piling on the knowledge    

February 4th, 2010

There are few birds as ardent, as powerful in love as the sparrow; they have been seen to couple as many as twenty times in succession, always with the same eagerness, the same trepidation, the same expression of pleasure...

Georges-Louis Leclerc,
Comte de Buffon 


For sale: detailed instructions outlining how to sharpen a pencil using only a penci sharpener. Available on DVD ($12) or as a small booklet ($12). box 9.
For rent: oven mitts. Why own a pair when you only use your oven once or twice a month? Daily or weekend rates. Box 1313.
I am a single guy with a love of tape dispensers and long pieces of string. If you share these enthusiasms why not contact me? Box 119.
Know nothing about science? We have a number of science books like Flaberty's Handy Guide to Parasol Thermodynamics, Sack and Trim's Chemical Mishaps of the Seventeenth Century and The Complete Book of Boiling Substances. Our catalogue is only $10. Box 756.

The Mystery of the Lost Lenore

Listen to Part Forty-Two

Click on the picture. (3:29)

Or start from the beginning.



Silly Rabbit, Trix Are For Kids:

Theft as a Dominant Motif in Food Advertising

If you are an inveterate watcher of television advertisements as I am you will no doubt have noticed that the themes of theft and thievery play a dominant role in much of it. Starting back in the early 1950s with the introduction of various animated mascots, food manufacturers and distributors began to use the motif to move consumers in the direction of their products. Their reasoning being that if someone was willing to either a) steal their product a la Trix Rabbit or go seriously overboard in an attempt to protect it from theft (like Lucky the Leprachaun aka Sir Charms aka L.C.Leprachaun then it was ipso facto desirable.

McDonalds, at one time, made heavy use of this reasoning, with a whole slough of criminal characters devoted to snatching single product lines. Captain Crook, whose primary interest was the Filet O'Fish, The Griddler who stole McGriddles, the original "Evil Grimace" who was originally supplied with extra appendages in order to better purloin milkshakes andd the aptly named Hamburglar, dedicated to stealing any and all hamburgers. This startling array of food criminals necessitated the establishment of a burger police force to better protect these "delicious" foodstuffs.

A particularly horrifying example of this trend was Sugar Bear who stooped so low as to steal cereal from a helpless old lady. And finally there was Mister Bananagrabber, a segue mounted felonious banana who stole other bananas. Was this kidnapping or cannibalism? Who can say for sure?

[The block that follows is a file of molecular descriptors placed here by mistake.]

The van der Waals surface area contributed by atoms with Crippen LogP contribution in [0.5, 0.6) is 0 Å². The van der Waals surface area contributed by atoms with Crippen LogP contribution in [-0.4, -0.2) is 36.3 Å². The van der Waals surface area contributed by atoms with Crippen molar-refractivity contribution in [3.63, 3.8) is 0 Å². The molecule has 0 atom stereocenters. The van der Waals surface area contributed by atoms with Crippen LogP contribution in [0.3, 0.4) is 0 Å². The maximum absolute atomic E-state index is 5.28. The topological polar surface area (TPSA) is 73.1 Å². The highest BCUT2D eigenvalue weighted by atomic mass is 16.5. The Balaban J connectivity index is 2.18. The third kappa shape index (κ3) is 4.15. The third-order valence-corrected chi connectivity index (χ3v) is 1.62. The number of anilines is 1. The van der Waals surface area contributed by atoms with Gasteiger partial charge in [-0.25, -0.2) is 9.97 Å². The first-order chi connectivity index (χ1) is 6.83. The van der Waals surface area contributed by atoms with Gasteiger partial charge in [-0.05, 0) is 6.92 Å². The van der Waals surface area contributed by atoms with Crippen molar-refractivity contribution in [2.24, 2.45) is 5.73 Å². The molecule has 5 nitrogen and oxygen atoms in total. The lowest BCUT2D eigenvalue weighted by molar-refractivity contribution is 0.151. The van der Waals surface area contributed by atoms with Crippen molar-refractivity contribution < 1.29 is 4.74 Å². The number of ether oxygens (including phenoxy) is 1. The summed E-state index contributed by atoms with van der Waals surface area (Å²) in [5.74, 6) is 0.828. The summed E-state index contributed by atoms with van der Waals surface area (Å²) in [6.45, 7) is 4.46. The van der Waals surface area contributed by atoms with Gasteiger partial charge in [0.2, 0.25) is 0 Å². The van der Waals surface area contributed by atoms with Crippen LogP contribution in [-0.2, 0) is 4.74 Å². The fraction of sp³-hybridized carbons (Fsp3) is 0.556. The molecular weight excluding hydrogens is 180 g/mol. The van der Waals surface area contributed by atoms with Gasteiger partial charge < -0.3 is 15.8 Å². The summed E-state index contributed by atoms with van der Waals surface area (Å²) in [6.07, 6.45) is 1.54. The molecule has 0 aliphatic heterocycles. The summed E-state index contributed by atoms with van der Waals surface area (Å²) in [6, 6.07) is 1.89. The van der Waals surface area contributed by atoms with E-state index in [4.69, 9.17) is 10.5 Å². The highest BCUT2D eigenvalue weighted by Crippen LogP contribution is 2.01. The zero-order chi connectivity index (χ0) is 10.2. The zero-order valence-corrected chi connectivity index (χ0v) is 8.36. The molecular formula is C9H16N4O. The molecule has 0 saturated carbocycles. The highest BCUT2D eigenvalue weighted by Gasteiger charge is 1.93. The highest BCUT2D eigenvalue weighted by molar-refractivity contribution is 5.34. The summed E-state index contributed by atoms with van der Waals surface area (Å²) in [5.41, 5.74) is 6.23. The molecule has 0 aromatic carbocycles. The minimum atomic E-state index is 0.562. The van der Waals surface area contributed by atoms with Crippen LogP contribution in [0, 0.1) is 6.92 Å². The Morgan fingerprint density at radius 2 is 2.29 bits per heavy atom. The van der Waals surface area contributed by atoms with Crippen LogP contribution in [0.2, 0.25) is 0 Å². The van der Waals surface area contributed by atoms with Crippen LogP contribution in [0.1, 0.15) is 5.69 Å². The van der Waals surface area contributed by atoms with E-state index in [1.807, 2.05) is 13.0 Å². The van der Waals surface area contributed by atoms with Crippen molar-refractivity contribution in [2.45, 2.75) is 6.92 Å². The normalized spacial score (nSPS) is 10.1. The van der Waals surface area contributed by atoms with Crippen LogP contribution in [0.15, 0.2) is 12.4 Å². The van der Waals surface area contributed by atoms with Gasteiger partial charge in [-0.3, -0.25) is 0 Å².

What can we say with certainty is that this consistent depiction of criminal action in pursuit of tasty treats in no small way contributed to two of the main problems with today's youth. As a direct result of these careless and ill considered advertising campaigns youngsters today have become more inclined towards stealing and they have gotten very overweight.

The blame for all these fat little crooks falls squarely on the shoulders of the advertising executives who dreamed up these terrible ploys. No doubt once their Sugar Crisp and Lucky Charms were safely under lock and key.

Elrose Watermuldar

Live Sex Show!

The French botanist Sebastien Vaillant (1669-1722), in charge of the Jardin du Roi (now called the Jardin des Plantes), using the pecularities of the pistachio tree that still stands in its Alpine garden in Paris, had boldly opened his public lectures in 1717 with a demonstration of the sexuality of plants, which awakened the adolescent Linnaeus' interest and set him scrutinizing every plant to count its genital organs.

- Daniel Boorstin in The Discoverers

Oh my but it was a lovely tree. I had never really liked pistachios [Pistachia vera] before but wow! My eyes were opened.

Soon after that I began lifting the petals of one of the Pasque flowers [Pulsatilla vulgaris] in the garden when my mum wasn't looking. Often times when others were about, I would carefully cast furtive sideways glances at the Nasturtiums [Nasturtium gambellii] and the Flowering Almond [Prunus triloba].

Once, I was almost caught when I was flat out ogling a particularly pert little peony [Paeonia officinalis]. Full and flush and fuschia.

Even now thinking about it, I get a little hot and bothered. And when I think of the naughty nicotiana [Nicotiana tabacum] or a tumescent Horned Tulip [Tulipa acuminata] - yikes!

I think maybe I'll go for a cold shower [Pluvia gelida]. Or maybe a walk in the garden [Ferociter fricans].